Sunday, November 22, 2009

It all comes back to theme

Have you ever written a script and realized one of your characters wasn't really doing anything? No? That's only my problem? I was watching an episode of Sex and the City a few nights ago...the one in which Charlotte marries Trey and Carrie feels guilty about cheating on Aidan and wants to come clean. (I certainly picked a depressing episode for my first SATC in a while.) It was all about flaws. Aidan makes a wedding present for Charlotte and Trey - a wooden bench or something - and talks about how he likes the flaws in the wood. So Carrie thinks...maybe Aidan can accept my flaws, my bad decision to cheat, and love me anyway. Of course, it doesn't quite work out that way. Meanwhile, Charlotte discovers Trey has a sexual problem, but Trey refuses to face this flaw and do something about it. Every moment added something to the thematic discussion.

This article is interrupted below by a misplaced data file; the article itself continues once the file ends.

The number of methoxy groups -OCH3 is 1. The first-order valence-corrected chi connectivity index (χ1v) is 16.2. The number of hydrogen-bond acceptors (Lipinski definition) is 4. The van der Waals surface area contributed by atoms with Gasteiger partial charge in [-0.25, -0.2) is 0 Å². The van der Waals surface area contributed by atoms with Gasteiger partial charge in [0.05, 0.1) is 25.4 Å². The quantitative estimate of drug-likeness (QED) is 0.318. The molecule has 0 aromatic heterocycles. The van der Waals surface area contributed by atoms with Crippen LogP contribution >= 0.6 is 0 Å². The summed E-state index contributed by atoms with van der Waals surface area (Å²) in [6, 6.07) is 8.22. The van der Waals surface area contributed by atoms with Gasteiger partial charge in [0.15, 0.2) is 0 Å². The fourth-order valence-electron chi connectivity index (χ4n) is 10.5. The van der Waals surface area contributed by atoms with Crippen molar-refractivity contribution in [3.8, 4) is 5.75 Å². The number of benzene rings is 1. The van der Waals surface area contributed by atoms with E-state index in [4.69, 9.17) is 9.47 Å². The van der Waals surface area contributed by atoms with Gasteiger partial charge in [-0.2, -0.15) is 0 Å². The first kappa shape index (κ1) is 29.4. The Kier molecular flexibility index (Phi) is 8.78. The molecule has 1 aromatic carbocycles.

Sometimes I think when we do outlines and drafts and rewrites and we can get so bogged down in the nuts and bolts that we forget about what we had envisioned for our theme. So if you're stuck coming up with a plot, I think it helps to go back to your theme. What are you exploring and examining? What are you trying to say?

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2 comments:

A Pi said...

LOL what is with these spam comments?

Kristan said...

LOL to Rene!!

Also, I think your advice is great: if you're feeling stuck/lost, go back to the theme.

Also also, isn't SATC such a wonderfully written show?! I'm not saying every episode was perfect, but on the whole, when I watched it this year, I found myself not only entertained as a viewer but also impressed as a writer.